Since life is not my friend’s quiz, I have to nod to the fact that we must be sun safe. There is nothing LESS attractive than crispy pink skin that makes you look like a pork scratching. There’s also the ageing issue, which I was acutely aware of wading into the water next to impossibly brown Israeli women in hot pink string bikinis (seriously, why do they all look like Bar Refaeli there?). But that’s just one more great thing about the sun. It makes us feel young and dream of the carefree days of our youth, our idealised selves, or even our ideal retirements.
And who wants to look like that anaemic vampire whinge, Bella Swan, anyway? I don’t want a life consigned to difficult child-bearing, some creepily attached amber-eyed in-laws and total devotion to an intensely boring mate, so I’m okay taking my chances with a life outside the dramatic yet skin safe rainforests of the Pacific Northwest.
*My chosen designer items are Louboutin nude heels (UK 5) Chanel handbag (2.0) and a Burberry trench (size 38, me thinks). Just in case any of you were feeling generous.
One trend remains true in my life. Around May, I will inevitably end up at Twickenham, whether for the Sevens or Army vs. Navy. I never plan it, but I always manage to get there. These occasions bring out good friends, fancy dress and streakers — in fact, this year, I saw a record four in just one half, leading me to wonder if there’s any point to coming home late and watching Sexcetera when I know where I can get a live show.
We’ll get back to those streakers, who before they disrobed, were dressed as bumblebees, Tinkerbell and ballerinas. They actually have a point in this post.
But before that, I want to talk about what happens after rugby. At last year’s Sevens, the sun was shining, I was in the throes of a new relationship, loved up and beaming. This year, I was decidedly more single, in the rain, but in a festive ‘where else but England?’ mood. The streakers helped.
Call it the Laws of Attraction, but after last year’s Sevens, I ended up with a surprise trip to the BAFTAs (note to reader, your pre-formalwear menu should not include stadium hotdogs, but we live and learn); this year after Army/Navy, I ended up with an invitation to a Wetherspoons (oh, how the mighty have fallen). It was trumped by an offer of a surprise set-up in a West London piano bar.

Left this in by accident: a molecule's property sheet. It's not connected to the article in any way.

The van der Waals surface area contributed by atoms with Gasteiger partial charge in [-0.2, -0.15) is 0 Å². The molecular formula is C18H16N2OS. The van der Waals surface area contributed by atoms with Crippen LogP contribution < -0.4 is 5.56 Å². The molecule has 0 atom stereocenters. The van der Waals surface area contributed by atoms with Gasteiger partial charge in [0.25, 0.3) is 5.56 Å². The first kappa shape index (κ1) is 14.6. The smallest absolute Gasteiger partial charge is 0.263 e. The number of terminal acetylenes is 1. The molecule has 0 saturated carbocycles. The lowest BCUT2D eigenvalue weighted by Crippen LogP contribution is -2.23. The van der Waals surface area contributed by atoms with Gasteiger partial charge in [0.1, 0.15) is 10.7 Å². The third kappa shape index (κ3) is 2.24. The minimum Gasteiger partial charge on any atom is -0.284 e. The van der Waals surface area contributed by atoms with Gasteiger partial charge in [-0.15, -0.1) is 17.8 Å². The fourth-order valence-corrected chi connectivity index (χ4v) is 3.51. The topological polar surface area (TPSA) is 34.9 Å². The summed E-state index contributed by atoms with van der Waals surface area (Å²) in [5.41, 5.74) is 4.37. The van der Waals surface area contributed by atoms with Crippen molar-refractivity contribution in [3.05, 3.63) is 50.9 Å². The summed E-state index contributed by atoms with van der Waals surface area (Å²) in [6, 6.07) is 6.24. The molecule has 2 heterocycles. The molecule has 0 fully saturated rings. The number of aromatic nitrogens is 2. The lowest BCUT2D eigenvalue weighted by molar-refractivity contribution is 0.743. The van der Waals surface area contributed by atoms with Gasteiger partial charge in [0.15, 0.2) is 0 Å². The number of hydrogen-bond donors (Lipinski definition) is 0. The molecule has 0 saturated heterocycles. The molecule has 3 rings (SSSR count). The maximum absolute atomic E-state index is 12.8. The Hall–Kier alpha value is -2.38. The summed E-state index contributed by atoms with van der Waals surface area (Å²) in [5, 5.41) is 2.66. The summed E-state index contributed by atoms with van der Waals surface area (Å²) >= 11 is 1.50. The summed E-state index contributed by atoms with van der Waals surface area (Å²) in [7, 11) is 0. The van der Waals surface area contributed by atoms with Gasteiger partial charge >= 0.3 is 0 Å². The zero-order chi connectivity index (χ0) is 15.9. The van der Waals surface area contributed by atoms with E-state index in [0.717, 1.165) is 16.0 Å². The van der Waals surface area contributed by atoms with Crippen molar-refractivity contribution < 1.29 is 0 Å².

In hindsight, I shouldn’t have gone. I’d had several pints at Twickenham and like Monica on ‘Friends’, my hair grows with the amount of moisture in the air. I was also trying a new trend that I don’t know how I feel about — bright skinny jeans (see Hosiery for similar effect), and they may have been a bit baggier than normal as I’m currently a bit skinnier than normal. The worst part? I was in flats.
So when I arrived at the bar, I had already decided that the night might not be a success. (Note that pre BAFTAs, I was imagining a mystery brunette making the best dressed list. See the difference?) Did my date actually throw up in his mouth when he saw me? I doubt it, but it doesn’t matter. When he didn’t laugh at my first joke (streakers are comic gold), it confirmed what I suspected: there was no there there.
I will actually never know what went down. Fact is, the guy was a gentleman. We had a lot to say to each other, he plied me with wine and stuck by my side. That said, it did feel like work and when a tall blonde in a cocktail dress approached, he looked more interested in her than his afro growing, smurf-legged friend. In flats.
So I dug deep. I stood as tall as possible. I flirted with the guy next to me to save some face in front blondie. But after a while, it was going nowhere, so I headed home. And it’s because life is a confidence game that I did.
Ironically, most people who meet me describe me first as confident. I wouldn’t. I think I simply don’t care about a lot of stuff, and that reads as confident. But confidence, in terms of true self belief, that’s harder to come by. Life knocks you back enough, so when you have a stupid night in Kensington and you’re without your confidence building go-tos — whether high heels or controlled hair — you can’t afford to squander what stores you’ve built. I figured it was better to cut and run. If the blind date did like me after all, I have to be confident he’ll find me. Whether it was my fault that it went South, or the blonde interloper, or just a genuine lack in connection, I can’t say. I wish I could turn this post into a thought piece on preserving confidence. I wish I could give you tips. But truth is, I’m not sure I have any. The only one I do have is that when it comes frivolous situations that make you doubt yourself, it’s just not worth it to dwell.
Instead, I’m going to take my cue from those streakers, as I promised I would. While you won’t see me naked on a goal line anytime soon, I do have to say that people, fueled by good friends, a good crowd and some liquid courage, can overcome whatever suspicions they have about what other people think. So make your choices wisely and stick with the people who build you up, buttercup. The kind of people who go with you to Twickenham.